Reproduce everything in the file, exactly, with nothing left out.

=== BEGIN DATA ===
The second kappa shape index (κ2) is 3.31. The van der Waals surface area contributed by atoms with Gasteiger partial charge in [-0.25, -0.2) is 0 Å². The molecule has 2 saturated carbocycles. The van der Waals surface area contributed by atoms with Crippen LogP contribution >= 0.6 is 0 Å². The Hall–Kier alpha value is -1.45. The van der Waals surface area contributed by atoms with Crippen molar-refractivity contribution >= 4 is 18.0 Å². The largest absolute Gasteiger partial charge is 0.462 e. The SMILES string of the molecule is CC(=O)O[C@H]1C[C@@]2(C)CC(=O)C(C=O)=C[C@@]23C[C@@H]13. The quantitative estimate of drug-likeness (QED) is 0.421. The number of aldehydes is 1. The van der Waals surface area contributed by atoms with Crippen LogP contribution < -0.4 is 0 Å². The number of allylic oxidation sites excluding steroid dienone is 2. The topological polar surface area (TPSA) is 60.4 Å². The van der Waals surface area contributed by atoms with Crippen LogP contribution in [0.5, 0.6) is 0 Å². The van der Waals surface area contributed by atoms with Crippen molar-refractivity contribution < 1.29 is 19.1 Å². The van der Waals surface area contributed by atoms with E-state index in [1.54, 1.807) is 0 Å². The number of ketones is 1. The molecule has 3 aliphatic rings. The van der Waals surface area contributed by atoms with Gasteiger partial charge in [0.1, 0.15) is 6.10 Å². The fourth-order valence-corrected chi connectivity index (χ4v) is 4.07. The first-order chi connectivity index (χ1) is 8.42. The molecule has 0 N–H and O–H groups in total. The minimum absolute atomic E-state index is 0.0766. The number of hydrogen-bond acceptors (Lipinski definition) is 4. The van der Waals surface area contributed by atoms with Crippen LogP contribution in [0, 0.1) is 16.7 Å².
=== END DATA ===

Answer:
The second kappa shape index (κ2) is 3.31. The van der Waals surface area contributed by atoms with Gasteiger partial charge in [-0.25, -0.2) is 0 Å². The molecule has 2 saturated carbocycles. The van der Waals surface area contributed by atoms with Crippen LogP contribution >= 0.6 is 0 Å². The Hall–Kier alpha value is -1.45. The van der Waals surface area contributed by atoms with Crippen molar-refractivity contribution >= 4 is 18.0 Å². The largest absolute Gasteiger partial charge is 0.462 e. The SMILES string of the molecule is CC(=O)O[C@H]1C[C@@]2(C)CC(=O)C(C=O)=C[C@@]23C[C@@H]13. The quantitative estimate of drug-likeness (QED) is 0.421. The number of aldehydes is 1. The van der Waals surface area contributed by atoms with Crippen LogP contribution < -0.4 is 0 Å². The number of allylic oxidation sites excluding steroid dienone is 2. The topological polar surface area (TPSA) is 60.4 Å². The van der Waals surface area contributed by atoms with Crippen LogP contribution in [0.5, 0.6) is 0 Å². The van der Waals surface area contributed by atoms with Crippen molar-refractivity contribution < 1.29 is 19.1 Å². The van der Waals surface area contributed by atoms with E-state index in [1.54, 1.807) is 0 Å². The number of ketones is 1. The molecule has 3 aliphatic rings. The van der Waals surface area contributed by atoms with Gasteiger partial charge in [0.1, 0.15) is 6.10 Å². The fourth-order valence-corrected chi connectivity index (χ4v) is 4.07. The first-order chi connectivity index (χ1) is 8.42. The molecule has 0 N–H and O–H groups in total. The minimum absolute atomic E-state index is 0.0766. The number of hydrogen-bond acceptors (Lipinski definition) is 4. The van der Waals surface area contributed by atoms with Crippen LogP contribution in [0, 0.1) is 16.7 Å².